EDITOR'S NOTE: State Rep. Savannah Maddox apologized after press time on Thursday night via Twitter to WLEX-TV reporter Mike Valente for her since-deleted critical tweet toward him and the Lexington television station on Wednesday night. We commend the representative for this gesture of goodwill.
In light of the current discourse between the media and the president — in our view both sides hold significant responsibility for its brokenness and toxicity — it’s no big secret what state Rep. Savannah Maddox was up to when she fired up her Twitter account on Wednesday night.
In a since-deleted tweet, Maddox, R-Dry Ridge, accused WLEX-TV and reporter Mike Valente of lying about his identity and assuming a fake name in order to interview her after she spoke at a rally Wednesday of people protesting Gov. Andy Beshear’s coronavirus-curbing measures. She closed the tweet with the hashtag #StateRunMedia.
As evidence, Maddox posted a picture of herself being interviewed, alongside two screen-grabs of Valente reporting. The problem is that, while the two men are wearing the same style of jacket, that appears to be the extent of their similarity.
Valente replied that he had never met Maddox, and two other media members debunked Maddox’s claim on the grounds that Valente was attending Beshear’s press conference at almost the same exact time Maddox was speaking — and dressed differently, except for the jacket, than the other unnamed man in the picture.
In this case, though it was a good first step, it is not enough that Maddox deleted the tweet. The representative owes a public apology to Valente and to Kentucky’s press corps for misrepresenting him and the state’s media at large.
In order to apologize meaningfully, Maddox would have to regret her actions, which earlier activity this week would indicate is unlikely.
Her deleted tweet was at least the third inflammatory tweet in a span of three days that didn’t fully vet the accuracy of its information — displaying a troubling pattern of trying harder to score political points than to communicate earnestly and in good faith.
Courier Journal political reporter Phillip Bailey tweeted Sunday that he thought Beshear was comparing himself to Jesus Christ in a comment during his daily COVID-19 briefing.
“We are in trying times, but today is a day where I look at my faith and realize that my savior had to make a difficult decision in trying times that a lot of the establishment didn’t like what he was doing in attempts to save and to help our fellow man,” Beshear said, according to Bailey.
Any Christian worth their salt and light knows that that’s how Christians talk. Most Christians approach Scripture with the intent of finding similarities between how it describes Jesus’s life and the occurrences in their own personal lives, in order to draw inspiration for how to handle their own triumphs or crises.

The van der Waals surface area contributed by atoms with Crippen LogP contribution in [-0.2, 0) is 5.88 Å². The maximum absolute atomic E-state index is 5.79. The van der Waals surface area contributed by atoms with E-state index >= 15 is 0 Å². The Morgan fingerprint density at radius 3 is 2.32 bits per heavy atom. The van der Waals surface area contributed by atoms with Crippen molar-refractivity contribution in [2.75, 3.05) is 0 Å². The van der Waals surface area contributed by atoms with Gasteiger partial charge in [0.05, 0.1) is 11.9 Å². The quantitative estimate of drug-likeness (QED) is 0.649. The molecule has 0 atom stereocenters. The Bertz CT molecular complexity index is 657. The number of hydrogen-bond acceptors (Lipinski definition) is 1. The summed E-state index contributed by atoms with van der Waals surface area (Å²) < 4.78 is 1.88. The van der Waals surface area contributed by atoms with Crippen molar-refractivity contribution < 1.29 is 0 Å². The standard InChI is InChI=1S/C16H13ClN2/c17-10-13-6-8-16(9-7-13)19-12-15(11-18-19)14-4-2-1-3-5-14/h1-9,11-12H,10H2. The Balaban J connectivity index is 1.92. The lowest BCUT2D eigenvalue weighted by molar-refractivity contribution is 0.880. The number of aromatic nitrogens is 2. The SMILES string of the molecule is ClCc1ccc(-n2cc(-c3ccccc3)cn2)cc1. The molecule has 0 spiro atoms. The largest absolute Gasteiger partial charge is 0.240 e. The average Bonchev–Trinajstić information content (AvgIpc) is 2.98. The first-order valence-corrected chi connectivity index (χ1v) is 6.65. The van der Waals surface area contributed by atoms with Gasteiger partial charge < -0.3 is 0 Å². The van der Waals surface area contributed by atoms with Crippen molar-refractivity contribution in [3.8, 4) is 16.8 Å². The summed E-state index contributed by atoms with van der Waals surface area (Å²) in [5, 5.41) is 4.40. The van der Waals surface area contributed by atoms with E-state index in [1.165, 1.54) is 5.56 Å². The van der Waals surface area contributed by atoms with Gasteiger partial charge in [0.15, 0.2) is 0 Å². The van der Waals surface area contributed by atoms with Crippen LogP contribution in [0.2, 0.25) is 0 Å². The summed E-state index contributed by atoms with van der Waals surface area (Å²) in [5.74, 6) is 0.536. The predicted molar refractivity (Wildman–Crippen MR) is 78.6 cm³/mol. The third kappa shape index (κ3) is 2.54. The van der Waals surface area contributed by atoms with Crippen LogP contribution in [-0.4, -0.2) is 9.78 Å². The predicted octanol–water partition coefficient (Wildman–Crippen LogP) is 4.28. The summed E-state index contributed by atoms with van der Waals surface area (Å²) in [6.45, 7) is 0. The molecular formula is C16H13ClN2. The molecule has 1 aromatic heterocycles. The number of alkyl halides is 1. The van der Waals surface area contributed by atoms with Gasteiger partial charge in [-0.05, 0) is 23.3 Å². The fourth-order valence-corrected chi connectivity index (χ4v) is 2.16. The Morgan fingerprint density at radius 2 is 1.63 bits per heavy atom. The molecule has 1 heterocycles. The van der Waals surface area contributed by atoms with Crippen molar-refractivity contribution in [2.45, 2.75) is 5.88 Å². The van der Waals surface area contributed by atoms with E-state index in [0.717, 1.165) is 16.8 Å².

In that context, speaking broadly, that doesn’t mean Christians are “comparing” their hardships or struggles to what they believe Jesus experienced.
Bailey misrepresented Beshear’s intent likely because, as Bailey states in his Twitter bio, he’s agnostic. That does not excuse him from failing the journalist’s duty to provide proper context, but it does explain it.
Maddox, who identifies as a Christian in her Twitter bio, jumped on Bailey’s tweet in an attempt to “dunk” on Beshear, to use vernacular for trying to embarrass someone on social media.
She quote-tweeted Bailey calling Beshear’s behavior (as Bailey described it) “appalling” on Monday. She, as a Christian, should have known better. Instead, she put an opportunity to score politically over honest discourse.
Later Monday, after Courier Journal columnist Joe Gerth called on members of the General Assembly to self-quarantine once they return home from the legislative session, and took a couple of shots at churches who have refused to stop in-person services, Maddox tweeted that Gerth “hates Christians.”
Gerth is, however, as of January 2018 on record identifying as Roman Catholic — Christianity’s most internationally prominent branch.
That would have been simple to fact-check, and besides that, given Gerth’s prominence, it hardly seems a secret.
The First Amendment preserves Maddox’s right to tweet and say whatever she wants (libel law does not, but that’s another topic for another day). However, as an elected representative, she has an obligation to her constituents in the 61st District and across the state to vet what she says and to communicate in good faith.
We urge the representative to pay more attention to the facts and context before she tweets — and to value intellectual honesty over stoking her political base.